The International Religious Freedom Report for 2019 by the United States Department of State has dealt yet another body blow to India’s reputation as a secular country. This report comes close at the heels of several similar reports as well as concerns raised by a variety of international organisations about the widespread hate and discrimination in the country.
The report indicts the country’s present regime for human rights violations in connection with its people’s right to practice any religion of their choice as laid down in the constitution.
The report begins by exposing how this constitutional guarantee has been turned into mere window dressing by various state governments saying, “Nine of the 28 states have laws restricting religious conversions.”
The report then tackles the controversial subject of Kashmir saying, “In August the central government revoked the semiautonomous status of the Muslim-majority state of Jammu and Kashmir and split it into two union territories: Jammu and Kashmir, and Ladakh. The revocation sparked protests, criticism from Muslim leaders, and challenges filed in the Supreme Court from opposition politicians, human rights activists, and others. The government sent thousands of additional security forces to the region, shut down many internet and phone lines, and had not restored full service by year’s end. The government also closed most mosques in the area until mid-December. Seventeen civilians and three security personnel were killed during the protests.”
The report continues to relentlessly tackle one serious violation of human rights based on faith after another by the Indian regime, next taking them to task for the citizenship fiasco saying, “In December parliament passed the Citizenship Amendment Act (CAA), which accelerates citizenship for Hindu, Sikh, Buddhist, Jain, Parsi, and Christian migrants from Afghanistan, Bangladesh, and Pakistan who entered the country on or before December 31, 2014, but not for similarly-situated migrants who are Muslims, Jews, atheists, or members of other faiths. The law generated widespread media and religious minority criticism, including legal challenges in the Supreme Court. Protests and violent clashes between protesters and security forces in Uttar Pradesh and Assam following the passage of the law resulted in 25 civilian deaths and hundreds of injuries.”
The Religious Freedom Report also indicts the regime for instances of mob-lynchings, saying, “Issues of religiously inspired mob violence, lynching, and communal violence were sometimes denied or ignored by lawmakers, according to a number of nongovernmental organizations (NGOs) and media outlets. There were reports by NGOs that the government sometimes failed to act to prevent or stop mob attacks on religious minorities, marginalized communities, and critics of the government.”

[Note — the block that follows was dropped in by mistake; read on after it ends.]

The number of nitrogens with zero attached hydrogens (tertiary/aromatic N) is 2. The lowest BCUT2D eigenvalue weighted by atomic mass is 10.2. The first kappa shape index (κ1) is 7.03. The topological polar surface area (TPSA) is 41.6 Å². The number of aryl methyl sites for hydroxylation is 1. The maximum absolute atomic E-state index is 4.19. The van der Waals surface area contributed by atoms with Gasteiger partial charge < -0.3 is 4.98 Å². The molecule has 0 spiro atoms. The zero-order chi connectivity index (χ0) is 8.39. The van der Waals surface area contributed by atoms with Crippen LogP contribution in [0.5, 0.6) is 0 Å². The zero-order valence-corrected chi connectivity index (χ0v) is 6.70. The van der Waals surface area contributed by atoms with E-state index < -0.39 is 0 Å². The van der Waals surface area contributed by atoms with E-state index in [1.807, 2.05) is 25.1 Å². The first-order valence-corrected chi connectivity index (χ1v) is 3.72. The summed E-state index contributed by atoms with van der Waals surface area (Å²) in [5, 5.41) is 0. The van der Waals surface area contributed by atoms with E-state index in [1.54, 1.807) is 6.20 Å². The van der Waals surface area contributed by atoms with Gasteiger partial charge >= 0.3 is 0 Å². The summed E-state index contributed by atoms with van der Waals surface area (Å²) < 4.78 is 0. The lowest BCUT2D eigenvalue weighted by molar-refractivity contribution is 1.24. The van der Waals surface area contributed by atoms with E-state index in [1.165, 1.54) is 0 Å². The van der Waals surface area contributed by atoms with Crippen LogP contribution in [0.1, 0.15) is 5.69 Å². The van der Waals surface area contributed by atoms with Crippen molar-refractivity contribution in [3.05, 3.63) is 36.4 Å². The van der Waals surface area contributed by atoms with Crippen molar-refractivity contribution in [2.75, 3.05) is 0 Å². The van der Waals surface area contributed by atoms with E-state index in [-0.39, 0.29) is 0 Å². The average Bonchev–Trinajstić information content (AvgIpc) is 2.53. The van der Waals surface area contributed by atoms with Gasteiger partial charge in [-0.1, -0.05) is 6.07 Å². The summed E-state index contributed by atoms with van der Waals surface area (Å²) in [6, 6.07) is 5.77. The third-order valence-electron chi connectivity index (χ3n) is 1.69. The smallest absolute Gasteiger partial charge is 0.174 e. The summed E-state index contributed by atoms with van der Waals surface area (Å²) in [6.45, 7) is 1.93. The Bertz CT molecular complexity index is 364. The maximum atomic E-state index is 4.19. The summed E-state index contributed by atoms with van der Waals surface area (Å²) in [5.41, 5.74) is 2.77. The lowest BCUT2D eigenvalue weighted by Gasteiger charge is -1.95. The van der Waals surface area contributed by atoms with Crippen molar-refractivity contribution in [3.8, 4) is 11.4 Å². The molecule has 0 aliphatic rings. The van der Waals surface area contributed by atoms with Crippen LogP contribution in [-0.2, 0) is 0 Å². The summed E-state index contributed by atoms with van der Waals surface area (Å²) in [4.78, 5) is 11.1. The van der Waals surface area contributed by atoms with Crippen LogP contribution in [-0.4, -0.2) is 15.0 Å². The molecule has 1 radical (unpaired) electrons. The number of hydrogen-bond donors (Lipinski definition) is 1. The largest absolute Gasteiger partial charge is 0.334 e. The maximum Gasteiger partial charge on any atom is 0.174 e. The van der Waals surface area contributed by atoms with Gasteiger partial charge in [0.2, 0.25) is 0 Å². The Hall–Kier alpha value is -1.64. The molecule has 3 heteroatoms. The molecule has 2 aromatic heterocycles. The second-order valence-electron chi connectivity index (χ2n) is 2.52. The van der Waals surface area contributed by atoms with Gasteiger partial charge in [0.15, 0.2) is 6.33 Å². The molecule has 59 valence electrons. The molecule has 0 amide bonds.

It takes the BJP head on saying, “Some officials of Hindu-majority parties, including from the Bharatiya Janata Party (BJP), made inflammatory public remarks or social media posts against minority communities. Mob attacks by violent Hindu groups against minority communities, including Muslims, continued throughout the year amid rumors that victims had traded or killed cows for beef. Authorities often failed to prosecute perpetrators of such ‘cow vigilantism,’ which included killings, mob violence, and intimidation. According to some NGOs, authorities often protected perpetrators from prosecution and filed charges against victims.”
The annual Report to Congress on International Religious Freedom describes the status of religious freedom in every country. The report covers government policies violating religious belief and practices of groups, religious denominations and individuals, and US policies to promote religious freedom around the world. The US Department of State submits the reports in accordance with the International Religious Freedom Act of 1998. This report covers the period between January 1 and December 31, 2019.
It may be recalled that recently Maria Arena, Chair of the European Parliament’s Subcommittee on Human Rights (DROI), has written to Indian Home Minister Amit Shah raising serious concerns about the manner in which human rights activists, peaceful protesters and sundry dissenters are being thrown behind bars and being silenced using provisions of the draconian Unlawful Activities Prevention Act (UAPA). The DROI is a parliamentary body that actively monitors human rights developments across the globe and publicly advocates in favour of the respect for fundamental rights.
Under-Secretary-General Adama Dieng, United Nations Special Adviser on the Prevention of Genocide had also raised several key questions about the growth of hate speech and especially the targeting of the Muslim community in wake of the enactment of the Citizenship Amendment Act (CAA) and the nationwide agitation against it.
Similarly, the United States Commission on International Religious Freedom (USCIRF) has released its Annual Report for 2020 that paints a bleak picture of how India is treating her religious minorities. It had recommended that the US Government not only designate India as a Country of Particular Concern (CPC), but also impose targeted sanctions on Indian government agencies.
Following this on May 21, the Indian American Muslim Council (IAMC), Hindus for Human Rights (HfHR) and International Christian Concern (ICC) co-sponsored a virtual Congressional briefing titled “USCIRF Recommendations on India – The Next Steps.” During this briefing, similar concerns had been raised about the plight of religious minorities in India.
However, just hours after the US secretary of State Mike Pompeo released the report Indian authorities allegedly responded by declining to give visas to members of USCIRF stating they had no locus standi to make pronouncements on Indian citizens.
The entire International Religious Freedom Report (India) may be read here: